Coin rotation, also called die axis, is the rotation of the reverse die in relation to the obverse die. Coin rotation is also sometimes specifically used to describe a 180 degree die axis, also called standard rotation or standard die axis. Coin rotation is the most common die alignment for late Roman coins. Die axis may be expressed in degrees, or hours as on a clock face, or with an arrow.
To determine the die axis of a coin, hold the coin between your index finger and thumb with the obverse facing toward you. Align the coin so your index finger is at the top of the obverse design and your thumb is at the bottom of the obverse design. Using your other hand, turn the coin between your fingers in a manner similar to a globe turning on stand with your fingers acting as the poles. Turn the coin until the reverse is facing you. Examine the reverse. If it is right-side-up, the die axis is 0 degrees or 12. If the reverse is upside down, the die axis is 180 degrees or 6. If the top of the coin reverse is to the right, at three o'clock the die axis is 90 degrees or 3. Die axis varies from 0 to 359 degrees or 12:00 to 11:59 and may be described in the same manner. If the die axis is expressed in degrees it is normally rounded to the nearest 15 degree increment. If the die axis is expressed in hours it is normally rounded to the nearest hour but sometimes half hour increments are used.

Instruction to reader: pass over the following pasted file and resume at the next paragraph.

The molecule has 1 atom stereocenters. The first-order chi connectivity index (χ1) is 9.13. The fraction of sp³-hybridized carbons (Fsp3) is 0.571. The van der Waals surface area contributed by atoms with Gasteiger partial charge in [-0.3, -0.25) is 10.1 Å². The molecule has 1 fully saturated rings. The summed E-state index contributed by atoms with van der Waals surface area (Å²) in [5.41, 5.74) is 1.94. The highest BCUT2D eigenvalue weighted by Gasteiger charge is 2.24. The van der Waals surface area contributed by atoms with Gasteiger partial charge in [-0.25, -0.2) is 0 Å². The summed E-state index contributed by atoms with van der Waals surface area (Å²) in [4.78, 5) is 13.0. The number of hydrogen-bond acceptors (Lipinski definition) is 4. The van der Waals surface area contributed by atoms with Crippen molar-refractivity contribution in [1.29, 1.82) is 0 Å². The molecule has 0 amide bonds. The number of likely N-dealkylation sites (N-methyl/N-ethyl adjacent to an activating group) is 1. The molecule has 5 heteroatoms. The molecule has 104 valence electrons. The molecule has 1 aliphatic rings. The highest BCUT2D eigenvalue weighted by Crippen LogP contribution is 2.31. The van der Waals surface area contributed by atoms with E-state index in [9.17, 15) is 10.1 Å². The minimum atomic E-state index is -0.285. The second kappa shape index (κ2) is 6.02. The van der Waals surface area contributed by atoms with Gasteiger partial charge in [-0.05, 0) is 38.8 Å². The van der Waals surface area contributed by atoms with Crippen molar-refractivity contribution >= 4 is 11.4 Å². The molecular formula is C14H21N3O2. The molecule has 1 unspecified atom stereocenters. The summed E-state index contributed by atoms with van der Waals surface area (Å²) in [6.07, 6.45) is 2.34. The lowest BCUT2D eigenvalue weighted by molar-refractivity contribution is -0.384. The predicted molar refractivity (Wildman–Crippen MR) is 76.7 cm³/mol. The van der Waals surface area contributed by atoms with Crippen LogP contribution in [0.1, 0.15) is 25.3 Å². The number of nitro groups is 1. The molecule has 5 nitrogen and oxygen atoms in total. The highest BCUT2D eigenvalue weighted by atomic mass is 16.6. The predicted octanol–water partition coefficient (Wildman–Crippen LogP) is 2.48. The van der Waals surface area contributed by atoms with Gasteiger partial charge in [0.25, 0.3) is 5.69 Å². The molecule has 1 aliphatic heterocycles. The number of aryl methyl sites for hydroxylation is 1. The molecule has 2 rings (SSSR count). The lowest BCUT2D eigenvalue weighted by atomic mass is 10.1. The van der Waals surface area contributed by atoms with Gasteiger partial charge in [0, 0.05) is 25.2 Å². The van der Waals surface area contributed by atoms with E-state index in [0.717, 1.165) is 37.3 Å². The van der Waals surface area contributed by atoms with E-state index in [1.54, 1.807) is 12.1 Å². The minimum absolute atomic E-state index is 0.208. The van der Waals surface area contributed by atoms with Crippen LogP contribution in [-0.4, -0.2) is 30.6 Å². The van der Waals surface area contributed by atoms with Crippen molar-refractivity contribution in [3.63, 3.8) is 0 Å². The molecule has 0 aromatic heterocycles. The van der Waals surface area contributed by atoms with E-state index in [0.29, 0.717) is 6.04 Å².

A die axis of 180 degrees or 6 o'clock is called standard die axis or standard rotation. A die axis of 0 degrees or 12 o'clock is called medallic die axis or medalic rotation. Types struck with dies held in a hinged or other mechanical device will often have a fairly consistant standard die axis. Most modern and many ancient coins were struck with a standard or medallic die axis. For ancient coins variation of up to 10% from the normal standard axis is typical and often not noted in descriptions. Some coins were struck with hand held or "loose dies" and do not have a normal or standard die axis for the type.
An incorrect die axis for the type may indicate a forgery, though most modern fakes are produced with the correct die axis for the type. When a new hoard of coins appears with a consistent die
axis, but is of a type struck with lose dies (without a normal set die axis), the hoard may be fake. The opposite is also true.